We uncovered a few major obstacles, including time and getting bored. To address these, we scheduled in his calendar daily five-minute breaks for meditation, and we downloaded an app on his phone that provide guided meditations that were more interesting to him.
2. Purpose: Finding Your Why
It is easy to be motivated when you first start working toward a new goal. If you have ever gone to the gym during the first few weeks of January, you know what I mean.
What happens, though, when the honeymoon of making a resolution wears off? That is, when life gets in the way? That's when mindsets of "I'm too busy," "There's not enough time," or "I can never really do that" take over.
Purpose can prevent this from happening. Your purpose is your why; it is the meaning behind the changes you want to make. We have all heard the stories about the grandmother who lifted a car off her grandchild pinned beneath it. While those are extreme cases, they are great reminders of the power of purpose.
You will hopefully never be put in such a dire situation, but focusing on your why can still help you be a superhero in your own life.
A client of mine was told by her doctor that she was nearing the criteria for obesity with a body mass index approaching 30. She decided to focus on working out, but as time progressed, she came up with multiple reasons why she could not get to the gym.
When I asked her why she wanted to lose weight, she said, "Because I don't want to be fat." When I asked her to explore that desire even more, she came to the realization that what she really wanted was to be a good role model for her children. Her kiddos were showing signs of following in their mother's footsteps.
This mother's purpose — to be a positive role model for her children so they would develop lasting healthy habits — was a strong motivator for her and propelled her to stick with her exercise program. The result? She achieved and ultimately maintained a healthy weight.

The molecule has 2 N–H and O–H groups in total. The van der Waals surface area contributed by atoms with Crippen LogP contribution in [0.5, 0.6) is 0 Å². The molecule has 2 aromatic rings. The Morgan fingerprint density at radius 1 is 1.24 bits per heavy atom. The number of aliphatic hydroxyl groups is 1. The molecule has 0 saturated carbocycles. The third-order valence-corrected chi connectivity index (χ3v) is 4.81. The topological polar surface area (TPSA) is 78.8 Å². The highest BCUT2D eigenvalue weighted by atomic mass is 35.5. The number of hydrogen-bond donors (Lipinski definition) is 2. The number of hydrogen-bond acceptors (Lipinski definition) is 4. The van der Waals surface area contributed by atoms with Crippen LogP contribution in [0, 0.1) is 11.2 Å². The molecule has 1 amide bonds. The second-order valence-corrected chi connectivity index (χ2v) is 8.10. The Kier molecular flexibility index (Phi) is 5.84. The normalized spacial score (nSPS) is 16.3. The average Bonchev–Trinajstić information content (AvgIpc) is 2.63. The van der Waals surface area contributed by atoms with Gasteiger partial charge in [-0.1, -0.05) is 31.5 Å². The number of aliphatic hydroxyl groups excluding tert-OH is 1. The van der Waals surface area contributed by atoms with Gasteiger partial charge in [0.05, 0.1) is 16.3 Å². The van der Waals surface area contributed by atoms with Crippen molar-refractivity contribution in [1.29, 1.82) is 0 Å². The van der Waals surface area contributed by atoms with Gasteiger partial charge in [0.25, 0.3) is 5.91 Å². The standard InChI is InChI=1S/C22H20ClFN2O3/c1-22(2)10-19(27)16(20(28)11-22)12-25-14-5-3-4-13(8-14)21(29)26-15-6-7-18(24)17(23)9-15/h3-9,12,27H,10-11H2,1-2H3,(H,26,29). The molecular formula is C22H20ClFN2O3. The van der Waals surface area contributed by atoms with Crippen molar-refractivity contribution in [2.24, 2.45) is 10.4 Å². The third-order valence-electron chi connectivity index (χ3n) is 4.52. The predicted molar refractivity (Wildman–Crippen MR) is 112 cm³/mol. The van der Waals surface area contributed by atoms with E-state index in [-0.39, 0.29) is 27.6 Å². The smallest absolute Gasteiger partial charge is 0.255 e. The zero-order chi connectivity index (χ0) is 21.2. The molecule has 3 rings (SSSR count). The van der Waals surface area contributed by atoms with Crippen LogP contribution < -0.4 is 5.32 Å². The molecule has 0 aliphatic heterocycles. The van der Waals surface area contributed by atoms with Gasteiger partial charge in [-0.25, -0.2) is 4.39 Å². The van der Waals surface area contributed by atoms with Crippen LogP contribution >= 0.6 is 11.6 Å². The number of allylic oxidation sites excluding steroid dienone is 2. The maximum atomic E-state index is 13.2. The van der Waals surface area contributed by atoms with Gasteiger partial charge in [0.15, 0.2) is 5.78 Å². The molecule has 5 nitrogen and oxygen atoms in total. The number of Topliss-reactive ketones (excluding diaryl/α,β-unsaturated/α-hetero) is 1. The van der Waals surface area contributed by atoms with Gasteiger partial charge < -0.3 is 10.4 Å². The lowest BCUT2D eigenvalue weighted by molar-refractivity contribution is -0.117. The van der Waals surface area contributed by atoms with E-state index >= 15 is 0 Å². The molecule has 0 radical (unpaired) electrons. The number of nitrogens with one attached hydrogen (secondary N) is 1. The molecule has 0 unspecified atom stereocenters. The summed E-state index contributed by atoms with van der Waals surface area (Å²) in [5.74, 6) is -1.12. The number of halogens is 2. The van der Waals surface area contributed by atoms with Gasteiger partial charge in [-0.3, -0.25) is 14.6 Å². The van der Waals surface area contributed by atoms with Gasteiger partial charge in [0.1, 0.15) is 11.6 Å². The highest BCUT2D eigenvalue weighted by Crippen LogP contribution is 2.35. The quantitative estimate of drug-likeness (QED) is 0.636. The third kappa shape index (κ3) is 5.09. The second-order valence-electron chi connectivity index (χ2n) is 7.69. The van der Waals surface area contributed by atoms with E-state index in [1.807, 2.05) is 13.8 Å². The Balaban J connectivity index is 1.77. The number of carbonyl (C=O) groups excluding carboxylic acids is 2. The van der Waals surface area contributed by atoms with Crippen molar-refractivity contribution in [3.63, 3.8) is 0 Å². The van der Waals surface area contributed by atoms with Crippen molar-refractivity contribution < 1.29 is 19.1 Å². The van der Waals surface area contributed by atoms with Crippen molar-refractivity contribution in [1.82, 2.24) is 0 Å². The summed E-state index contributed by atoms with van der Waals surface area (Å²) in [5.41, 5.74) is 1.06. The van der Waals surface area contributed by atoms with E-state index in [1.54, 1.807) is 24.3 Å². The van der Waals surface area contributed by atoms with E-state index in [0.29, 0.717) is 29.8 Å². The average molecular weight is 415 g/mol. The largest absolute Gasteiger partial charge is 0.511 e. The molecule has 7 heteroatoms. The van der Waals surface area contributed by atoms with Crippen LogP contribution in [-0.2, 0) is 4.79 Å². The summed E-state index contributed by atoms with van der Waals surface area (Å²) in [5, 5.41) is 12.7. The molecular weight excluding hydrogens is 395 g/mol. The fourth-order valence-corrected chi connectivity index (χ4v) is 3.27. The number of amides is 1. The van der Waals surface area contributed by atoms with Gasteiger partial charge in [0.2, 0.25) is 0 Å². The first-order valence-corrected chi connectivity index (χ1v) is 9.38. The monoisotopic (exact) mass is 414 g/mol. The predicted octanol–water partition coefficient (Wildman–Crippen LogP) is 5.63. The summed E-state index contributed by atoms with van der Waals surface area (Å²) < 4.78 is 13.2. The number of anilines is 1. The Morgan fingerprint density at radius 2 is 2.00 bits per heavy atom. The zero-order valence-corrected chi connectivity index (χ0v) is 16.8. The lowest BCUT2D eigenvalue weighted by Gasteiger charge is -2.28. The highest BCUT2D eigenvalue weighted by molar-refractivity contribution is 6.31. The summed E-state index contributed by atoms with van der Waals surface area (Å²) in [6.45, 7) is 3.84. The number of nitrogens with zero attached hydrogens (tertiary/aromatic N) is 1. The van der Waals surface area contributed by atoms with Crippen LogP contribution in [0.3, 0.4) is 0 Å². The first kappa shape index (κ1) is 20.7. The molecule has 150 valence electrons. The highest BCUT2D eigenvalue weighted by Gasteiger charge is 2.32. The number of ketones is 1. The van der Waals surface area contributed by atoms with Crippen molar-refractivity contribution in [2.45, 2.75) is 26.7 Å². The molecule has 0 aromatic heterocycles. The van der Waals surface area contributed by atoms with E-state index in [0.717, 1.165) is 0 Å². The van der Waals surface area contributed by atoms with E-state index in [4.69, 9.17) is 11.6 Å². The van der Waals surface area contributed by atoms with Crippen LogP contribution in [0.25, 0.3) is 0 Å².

What is your why? It is usually something deeper than "more money" or "looking good." While there is nothing wrong with wanting either of those things, a truly motivating purpose is often more profound and meaningful.
3. People: Getting Great People Around You
We are social beings. As such, optimizing our relationships with others is an important component of True Success. If you want to achieve your goals, don't be afraid to ask for assistance. That could mean making sure your partner is willing to support your desired change, having an accountability partner, hiring a coach, or joining a group of likeminded individuals.
As the saying goes, we are the average of the five people with whom we spend the most time. If you are hanging out with Negative Nellys, you are more likely to be in a state of victimhood. As a result, you will not achieve your goals; you will simply maintain the status quo.
Unfortunately, maintaining the status quo often leads to more problems. One client of mine wanted to get ahold of her finances, but her husband was encouraging her to "enjoy life." Of course, one can enjoy life without spending a dime, but that was not how her partner felt.
Not only did her partner's discouragement stop her from implementing smart saving principles, but it also resulted in both of them spending a lot more money than they had. When it came time for her oldest to go to college, they could not afford to pay for it. While this is not the end of the world (many families cannot afford the astronomical tuition fees), their son would have had more options had they been wiser in their saving. The relationship between my client and her husband grew full of stress and tension.
Find people in your life who can support you — the best version of you. Seek them out as friends, colleagues, coworkers, and community members. That does not mean you have to get rid of all the unsupportive people in your life. While doing so may be helpful, it is not always feasible. Instead, look for ways to create a network that empowers you and allows you to empower others.
Use the True Success Formula to help you make the changes you want to make this year, this decade, and forever.